Eventually, I want to do that. But I want to focus on finishing the music and just releasing it on other labels and Dirtybird. And doing more music with friends. So that’s definitely the pipeline but I’m just waiting for the right time. I’m doing my own party right now. Ardy Party. Parties everywhere and some with Walker and Royce as Escapade. Now, this album is over the next step is some more experimental stuff as well.
What kind of music do you like to experiment with?
Well, I’m actually going to dive more into my Persian background. So it’s going to be more Iranian inspired music. Persian inspired music from Iran but with electronic/house and techno. I was born in Iran and moved to the US in 2006 [after] living back and forth from Tehra and the Bay Area. The album doesn’t mention at all my life, but I want to bring along a lot of the experiences [I had] before I moved to the US and put that into the music. Dedicate my music to my people in Iran. That’s what I’m doing right now. It’s a little bit difficult [at the moment]. My studio is not set up yet because I literally had to move out at the same time this album [Mr. Good] was due.
Are there any songs or sounds you remember from your childhood that makes you want to bring that feeling…[to the music]?
There is a lot of sounds. A lot of Iranian melodies. I’m going to do a lot of originally Persian melodies and a lot of traditional Iranian music. And a lot of ’70s Iranian disco-inspired music as well. And I’m just doing a little science experiment to try and get all that together. But I think a lot of it… I play a lot of melodies and I feel like I just remember being in Iran. I feel like I want to some more of that realm. I’m really excited [for the new music]. I haven’t finished it but I think it will be kind of cool to dive into that part of my life. I’ll have more free time [to work on the new music] now that the albums out.
Other than your album do you have anything coming up you want people to know about?
I’m doing some stuff with Walker & Royce as Escapade. We already finished one track and one edit. We’re going to do more new stuff for next year. So looking forward to doing more stuff with those guys. It’s been awesome! I love those guys so much. Gavin and Sam are just like brothers to me and they’ve helped me throughout. Sam really really helped me. I have to give a shout out to Sam Walker and Sebi from Maximono. They help me mixed down my album and without them… it would have been hard to do on my own.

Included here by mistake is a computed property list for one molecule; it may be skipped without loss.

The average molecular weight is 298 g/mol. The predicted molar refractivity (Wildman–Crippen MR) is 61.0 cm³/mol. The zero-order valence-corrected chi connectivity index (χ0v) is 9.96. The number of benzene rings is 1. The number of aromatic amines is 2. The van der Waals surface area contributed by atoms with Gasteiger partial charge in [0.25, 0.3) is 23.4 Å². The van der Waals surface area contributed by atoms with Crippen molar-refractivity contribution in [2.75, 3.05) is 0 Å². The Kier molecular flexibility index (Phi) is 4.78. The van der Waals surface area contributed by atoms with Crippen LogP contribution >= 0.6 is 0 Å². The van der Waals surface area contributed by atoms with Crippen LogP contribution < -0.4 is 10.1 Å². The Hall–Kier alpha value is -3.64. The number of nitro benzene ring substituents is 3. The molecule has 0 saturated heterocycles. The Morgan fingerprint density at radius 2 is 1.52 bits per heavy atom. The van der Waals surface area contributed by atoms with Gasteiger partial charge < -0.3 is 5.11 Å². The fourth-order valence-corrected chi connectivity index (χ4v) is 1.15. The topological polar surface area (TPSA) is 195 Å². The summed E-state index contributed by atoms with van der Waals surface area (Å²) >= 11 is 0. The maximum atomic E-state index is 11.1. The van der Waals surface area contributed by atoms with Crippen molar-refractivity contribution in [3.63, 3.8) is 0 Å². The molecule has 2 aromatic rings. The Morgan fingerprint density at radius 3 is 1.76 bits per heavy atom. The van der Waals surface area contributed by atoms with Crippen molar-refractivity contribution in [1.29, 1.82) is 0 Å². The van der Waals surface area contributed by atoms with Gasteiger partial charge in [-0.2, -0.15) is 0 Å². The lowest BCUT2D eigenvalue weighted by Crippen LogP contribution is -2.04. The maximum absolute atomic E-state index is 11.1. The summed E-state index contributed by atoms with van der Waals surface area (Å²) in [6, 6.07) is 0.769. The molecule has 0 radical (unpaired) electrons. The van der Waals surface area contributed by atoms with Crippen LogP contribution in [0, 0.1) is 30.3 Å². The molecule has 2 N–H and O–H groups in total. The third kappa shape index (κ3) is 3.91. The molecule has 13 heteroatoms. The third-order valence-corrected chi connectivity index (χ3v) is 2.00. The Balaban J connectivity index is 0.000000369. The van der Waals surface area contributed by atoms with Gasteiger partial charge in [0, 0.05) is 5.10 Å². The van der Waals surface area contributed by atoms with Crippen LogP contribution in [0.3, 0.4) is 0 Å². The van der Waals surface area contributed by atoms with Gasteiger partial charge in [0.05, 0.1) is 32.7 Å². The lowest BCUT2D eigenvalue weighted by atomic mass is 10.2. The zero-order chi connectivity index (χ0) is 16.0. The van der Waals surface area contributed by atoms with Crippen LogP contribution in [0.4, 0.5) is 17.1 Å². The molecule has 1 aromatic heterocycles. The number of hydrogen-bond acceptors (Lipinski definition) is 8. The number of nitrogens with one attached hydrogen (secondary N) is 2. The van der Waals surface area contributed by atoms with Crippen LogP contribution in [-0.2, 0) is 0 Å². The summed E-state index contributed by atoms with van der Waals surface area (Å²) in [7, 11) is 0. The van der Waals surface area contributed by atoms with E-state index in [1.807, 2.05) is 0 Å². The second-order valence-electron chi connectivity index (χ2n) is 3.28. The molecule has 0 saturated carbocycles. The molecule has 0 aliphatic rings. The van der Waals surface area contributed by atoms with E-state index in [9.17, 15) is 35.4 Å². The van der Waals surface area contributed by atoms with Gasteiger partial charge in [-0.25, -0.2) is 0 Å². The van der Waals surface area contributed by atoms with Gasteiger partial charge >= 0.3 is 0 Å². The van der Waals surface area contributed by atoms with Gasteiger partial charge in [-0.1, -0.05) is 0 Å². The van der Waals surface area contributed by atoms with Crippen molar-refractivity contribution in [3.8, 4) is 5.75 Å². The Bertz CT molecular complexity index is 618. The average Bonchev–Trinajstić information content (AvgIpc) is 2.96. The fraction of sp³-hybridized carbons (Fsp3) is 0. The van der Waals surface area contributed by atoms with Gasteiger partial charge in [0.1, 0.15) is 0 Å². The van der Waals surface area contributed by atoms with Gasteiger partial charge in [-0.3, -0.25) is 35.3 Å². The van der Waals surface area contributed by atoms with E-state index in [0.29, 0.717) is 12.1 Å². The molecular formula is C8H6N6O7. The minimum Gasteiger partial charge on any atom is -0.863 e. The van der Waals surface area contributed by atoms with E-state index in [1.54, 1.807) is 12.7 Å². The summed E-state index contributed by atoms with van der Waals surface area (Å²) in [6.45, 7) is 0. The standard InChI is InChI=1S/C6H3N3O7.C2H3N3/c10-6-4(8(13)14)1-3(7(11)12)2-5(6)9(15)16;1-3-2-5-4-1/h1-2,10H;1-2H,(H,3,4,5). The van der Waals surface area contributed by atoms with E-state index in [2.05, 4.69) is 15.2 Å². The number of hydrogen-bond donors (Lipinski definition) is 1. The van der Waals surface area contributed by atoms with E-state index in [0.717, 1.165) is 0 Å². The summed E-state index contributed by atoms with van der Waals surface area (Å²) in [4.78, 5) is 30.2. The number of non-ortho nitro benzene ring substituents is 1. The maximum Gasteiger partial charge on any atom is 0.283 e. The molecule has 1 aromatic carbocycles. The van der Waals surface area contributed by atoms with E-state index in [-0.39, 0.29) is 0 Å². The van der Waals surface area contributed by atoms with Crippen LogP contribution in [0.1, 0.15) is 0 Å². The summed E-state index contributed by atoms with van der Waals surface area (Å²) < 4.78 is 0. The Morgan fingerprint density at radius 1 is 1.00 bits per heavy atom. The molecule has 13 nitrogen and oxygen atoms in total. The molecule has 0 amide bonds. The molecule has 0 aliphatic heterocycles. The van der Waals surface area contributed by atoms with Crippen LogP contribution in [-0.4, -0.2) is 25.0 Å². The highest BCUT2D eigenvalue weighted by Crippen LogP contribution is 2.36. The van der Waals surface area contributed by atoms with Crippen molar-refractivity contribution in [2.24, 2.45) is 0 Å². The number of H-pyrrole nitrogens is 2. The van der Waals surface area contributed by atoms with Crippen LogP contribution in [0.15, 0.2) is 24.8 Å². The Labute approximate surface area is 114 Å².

What would you say is the difference between your music as Ardalan and your music as Escapade?
With Escapade, I feel like we’re combining forces and you know we want to mix a lot of different types of stuff. We want to mix a lot of Disco and Funk and Acid. I feel like Escapade gives us the freedom to go to a different… To go through and Escapade. It’s open to interpretation. We can just wing it and take it wherever it wants to go.
Where did the name Escapade come from?
It actually came from the first time I stayed in New York for a long period of time. I would always just go in and out and Gavin [Royce] was like ” I’ll take you on a tour. I’m going to take you on an escapade”. We started off having amazing dumplings in Chinatown and then he took me to Central Park and there was like a deep house rollerblade party happening. New York house music. And we’re really vibing listening to this dope ass felt [music] that really old school. Yeah. And we’re like yeah “We should do an escapade.” You know I feel like that kind of inspired us that day. By day. Yeah exactly. So yeah when it escalated to a lot of different stuff.
Do you have a most memorable experience as a fan and a most memorable fan experience from when you’re DJing and on stage?
Oh yeah. As a fan it’s… the first time I went to a “rave” before Dirtybird very real with when I saw Mark Friedman play at this rave. And as a fan, I was blown away. I was just 16 years old and then I went to Dirtybird obviously. And I was like man I want to make music. I want to hear my music on the sound system. I just love dancing. At the end of the day. I just wanted to dance. I just want to have fun and dance. I can’t dance. I’m not doing my job.
And most memorable fan experience? As a DJ.
Mannnn. My god, there’s so many. Especially at camp out. People here are so fucking awesome. I think it’s just been crazy. You know like I love being on the dance floor. Being with the crowd. They’re having the most fun. The fans inspire me so much. Like they make me feel so good. Especially in Dirtybird fans. They do such amazing awesome stuff. Make me so many gifts. This guy made me a Pokemon card. [It has] my face on it as Ardalan and then the tracks were the power-ups on it. Dj Pokedecks in Miami. So that was really cool. And then. I had some people from Unity make my album masks. Which we’re going to showcase on the Mardi Gras party. So it’s going to be a masquerade party.
What do fans have to do to get a mask or beads at the party?
I think we’re just handing them out. It’s a parade. Everyone’s welcome.
What’s your Halloween costume this year.
Ummmmmm. I’m trying to really relevant but…
Like Mr. Good?
Yeah. Mr. Good. So I’m going to be me. I’m just going to be good. Or you know what? I’m going to be Mr. Bad. I have a track on my album called “Mr. Bad.”
Listen to Mr. Good below and be sure to check out Ardalan’s Facebook for tour info: